In my last article I presented information from a recent presentation I put together at Digital Dealer 23, based on strategies for Big Data. The key driver was focused on how Big Data impacts the automotive landscape as a whole. One area specifically that captured the audience’s attention was how dealerships and groups of different sizes could begin implementing Big Data findings in their dealership without a lot of additional resources and costs.

First, I discussed how single-point dealers, those with one to five rooftops, could use their Big Data vendors and partners to help surface insights. If you missed that article, you can find it here.

In today’s post, I want to dig into how mid-size groups, those with 11-25 rooftops, can use Big Data to uncover key insights to take their marketing strategies to the next level, along with some tips and tricks to find the right talent for the job. Let’s jump in.

Key Tactic: Move Toward In-House Data, Continue to Utilize Partners

At this size, many dealer groups are getting to a point where they can begin moving toward building an in-house resource for Big Data findings. It’s also important to find the gaps in your data and partner with vendors to determine where the gaps exist, while also understanding important data insight for each dealership. The buying power of your joined dealerships means you can lean heavily on your vendors and partners to help you uncover some important data truths.

Key Resources: Full Data Lake

While your greatest resource at this size continues to be your partners, the amount of stores you have and the level of data needed for each makes movement toward a data team a no-brainer.

Don’t panic! A team does not mean you have to hire a slew of full-time workers, in fact, it doesn’t even have to mean hiring employees. There are a lot of sites that enable you to contract high-end data analysts for only a few hours a week or even a single project at a time. Look at a site like Upwork.com to get started. On sites like these you should be able to put in a title like “Data analyst” or “Data Engineer” and have multiple, experienced candidates from which to choose.

These contractors should be responsible for helping you set up key performance indicators (KPIs) for your data, vendors, business, and marketing performance. Your data team should give you easy, visual ways to show where you’re above your KPIs, and even more importantly, where you are falling below.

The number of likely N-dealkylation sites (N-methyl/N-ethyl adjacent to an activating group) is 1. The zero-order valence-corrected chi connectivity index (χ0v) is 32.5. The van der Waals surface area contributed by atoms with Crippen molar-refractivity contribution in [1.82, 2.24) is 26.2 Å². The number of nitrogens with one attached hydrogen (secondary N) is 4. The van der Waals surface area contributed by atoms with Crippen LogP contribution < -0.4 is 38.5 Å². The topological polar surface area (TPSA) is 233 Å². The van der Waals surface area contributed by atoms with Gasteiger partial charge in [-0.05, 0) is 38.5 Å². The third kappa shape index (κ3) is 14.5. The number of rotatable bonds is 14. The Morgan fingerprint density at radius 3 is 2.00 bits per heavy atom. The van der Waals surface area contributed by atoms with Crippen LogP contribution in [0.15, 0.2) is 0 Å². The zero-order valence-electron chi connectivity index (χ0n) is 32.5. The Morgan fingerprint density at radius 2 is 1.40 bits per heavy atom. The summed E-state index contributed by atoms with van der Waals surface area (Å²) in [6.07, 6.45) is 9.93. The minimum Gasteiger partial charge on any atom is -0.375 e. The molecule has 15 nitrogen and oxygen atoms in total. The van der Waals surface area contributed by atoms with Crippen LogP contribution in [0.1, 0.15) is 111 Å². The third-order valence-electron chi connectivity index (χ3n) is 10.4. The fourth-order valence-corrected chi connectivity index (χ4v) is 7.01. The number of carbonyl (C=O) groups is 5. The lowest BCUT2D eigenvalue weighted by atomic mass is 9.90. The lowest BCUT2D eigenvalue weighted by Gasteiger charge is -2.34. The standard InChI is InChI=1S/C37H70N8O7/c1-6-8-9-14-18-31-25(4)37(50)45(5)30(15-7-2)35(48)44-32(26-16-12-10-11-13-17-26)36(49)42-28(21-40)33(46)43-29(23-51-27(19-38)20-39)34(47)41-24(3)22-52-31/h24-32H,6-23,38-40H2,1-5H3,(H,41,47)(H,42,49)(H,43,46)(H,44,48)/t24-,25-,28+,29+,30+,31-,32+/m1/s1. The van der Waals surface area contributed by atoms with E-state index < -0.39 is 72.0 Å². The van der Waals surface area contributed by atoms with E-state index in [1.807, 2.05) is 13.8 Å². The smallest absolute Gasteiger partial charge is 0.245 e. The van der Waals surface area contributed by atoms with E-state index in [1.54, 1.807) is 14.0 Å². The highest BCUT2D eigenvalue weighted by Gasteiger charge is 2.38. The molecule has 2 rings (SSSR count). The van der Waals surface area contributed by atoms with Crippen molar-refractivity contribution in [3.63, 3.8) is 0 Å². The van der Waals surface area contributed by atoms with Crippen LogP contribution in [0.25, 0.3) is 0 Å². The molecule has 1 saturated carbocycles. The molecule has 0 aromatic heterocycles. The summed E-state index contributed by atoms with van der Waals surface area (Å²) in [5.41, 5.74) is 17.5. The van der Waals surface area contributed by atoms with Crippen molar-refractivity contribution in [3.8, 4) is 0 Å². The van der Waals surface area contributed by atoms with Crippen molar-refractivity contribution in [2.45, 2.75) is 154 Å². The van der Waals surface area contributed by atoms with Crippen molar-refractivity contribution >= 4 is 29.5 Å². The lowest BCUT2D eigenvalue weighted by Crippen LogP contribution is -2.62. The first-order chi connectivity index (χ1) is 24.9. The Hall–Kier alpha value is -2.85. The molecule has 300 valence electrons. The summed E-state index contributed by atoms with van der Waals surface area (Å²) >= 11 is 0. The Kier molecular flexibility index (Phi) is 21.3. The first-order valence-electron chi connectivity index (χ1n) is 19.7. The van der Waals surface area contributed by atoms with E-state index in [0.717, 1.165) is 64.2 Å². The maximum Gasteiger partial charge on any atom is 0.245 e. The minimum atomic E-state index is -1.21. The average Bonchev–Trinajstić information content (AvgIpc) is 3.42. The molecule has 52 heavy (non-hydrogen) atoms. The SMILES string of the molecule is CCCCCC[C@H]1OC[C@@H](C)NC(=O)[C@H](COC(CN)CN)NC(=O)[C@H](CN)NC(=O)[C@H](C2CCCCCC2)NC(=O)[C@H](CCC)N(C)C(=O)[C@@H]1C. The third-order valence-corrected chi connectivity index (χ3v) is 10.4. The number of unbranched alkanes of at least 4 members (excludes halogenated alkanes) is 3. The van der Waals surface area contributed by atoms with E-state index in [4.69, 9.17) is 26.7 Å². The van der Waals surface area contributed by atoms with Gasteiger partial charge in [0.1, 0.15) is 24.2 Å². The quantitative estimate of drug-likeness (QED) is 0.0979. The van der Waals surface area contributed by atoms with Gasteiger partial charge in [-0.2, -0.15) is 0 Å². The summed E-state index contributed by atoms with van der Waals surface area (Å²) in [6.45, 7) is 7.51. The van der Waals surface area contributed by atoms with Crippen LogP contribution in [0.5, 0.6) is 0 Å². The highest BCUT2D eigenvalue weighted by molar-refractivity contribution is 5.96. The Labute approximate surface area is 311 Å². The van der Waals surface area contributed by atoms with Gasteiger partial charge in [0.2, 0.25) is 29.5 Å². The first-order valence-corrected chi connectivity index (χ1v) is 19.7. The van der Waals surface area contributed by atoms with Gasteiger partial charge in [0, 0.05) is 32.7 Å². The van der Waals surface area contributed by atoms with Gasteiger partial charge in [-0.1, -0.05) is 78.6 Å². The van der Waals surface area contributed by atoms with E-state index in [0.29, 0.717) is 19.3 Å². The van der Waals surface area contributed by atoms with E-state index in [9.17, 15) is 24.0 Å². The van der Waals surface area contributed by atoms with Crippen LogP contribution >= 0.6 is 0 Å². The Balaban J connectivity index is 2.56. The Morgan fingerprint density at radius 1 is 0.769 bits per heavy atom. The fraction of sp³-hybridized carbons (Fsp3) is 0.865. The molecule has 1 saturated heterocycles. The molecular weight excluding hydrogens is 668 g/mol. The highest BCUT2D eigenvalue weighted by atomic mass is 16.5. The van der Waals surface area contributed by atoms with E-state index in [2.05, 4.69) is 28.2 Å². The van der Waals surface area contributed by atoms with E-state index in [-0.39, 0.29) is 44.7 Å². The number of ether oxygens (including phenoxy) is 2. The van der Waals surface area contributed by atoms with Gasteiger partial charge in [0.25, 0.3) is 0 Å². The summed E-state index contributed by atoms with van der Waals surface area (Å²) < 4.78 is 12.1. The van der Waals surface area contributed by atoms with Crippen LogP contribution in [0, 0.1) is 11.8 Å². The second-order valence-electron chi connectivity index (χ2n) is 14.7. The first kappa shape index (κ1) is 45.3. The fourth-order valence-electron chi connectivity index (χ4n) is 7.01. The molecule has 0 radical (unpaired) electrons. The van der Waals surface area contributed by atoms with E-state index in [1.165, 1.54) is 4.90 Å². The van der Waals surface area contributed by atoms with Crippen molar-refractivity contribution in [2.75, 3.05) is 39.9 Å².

Key Roles: Data Analyst, Data Engineer, Data Scientist, Architect

In order to get the most insight possible at this level, you’ll be looking for a Data Analyst, Data Engineer, Data Scientist and an Architect. I’ve defined each skill set below:

  • Data Analyst – It’s this person’s job to take all of the data and provide key insights from their findings.
  • Data Engineer – Data engineersbuild massive reservoirs for big data. They develop, construct, test and maintain large-scale data processing systems.
  • Data Scientist – Data Scientistduties typically include creating various Machine Learning-based tools or processes within the company, such as recommendation engines or automated lead scoring systems. People within this role should also be able to perform statistical analysis.
  • Architect – The architect needs to be able to have an end-to-end vision, and to see how a logical design will translate into one or more physical Databases, and how the Datawill flow through the successive Stages involved.

Key Takeaway:

Once you’ve got your data team together, it’s time to rally them around this one concept: your data hook.

What your Customers Love x What Creates a 10x competitive advantage = Your Data Hook

If you don’t know what your competitive advantage is, it’s the one thing that sets you apart from your competition, and you’re newly-hired data team can help you determine what that message entails. Once you have your data hook, your analyst can build KPIs around this item. You’ll know it’s working when your KPIs begin to increase.

Big data is not as complex as it sounds. With the right team, processes, and rock-solid metrics, it’s a dealership’s best way to stay on top of their market, customer, and prospect needs. Stay tuned for my final post on tactics and key roles for large dealer groups.

Natalie is the vice president of product at Client Command®, the automotive marketing leader in turning active car shoppers into real customers.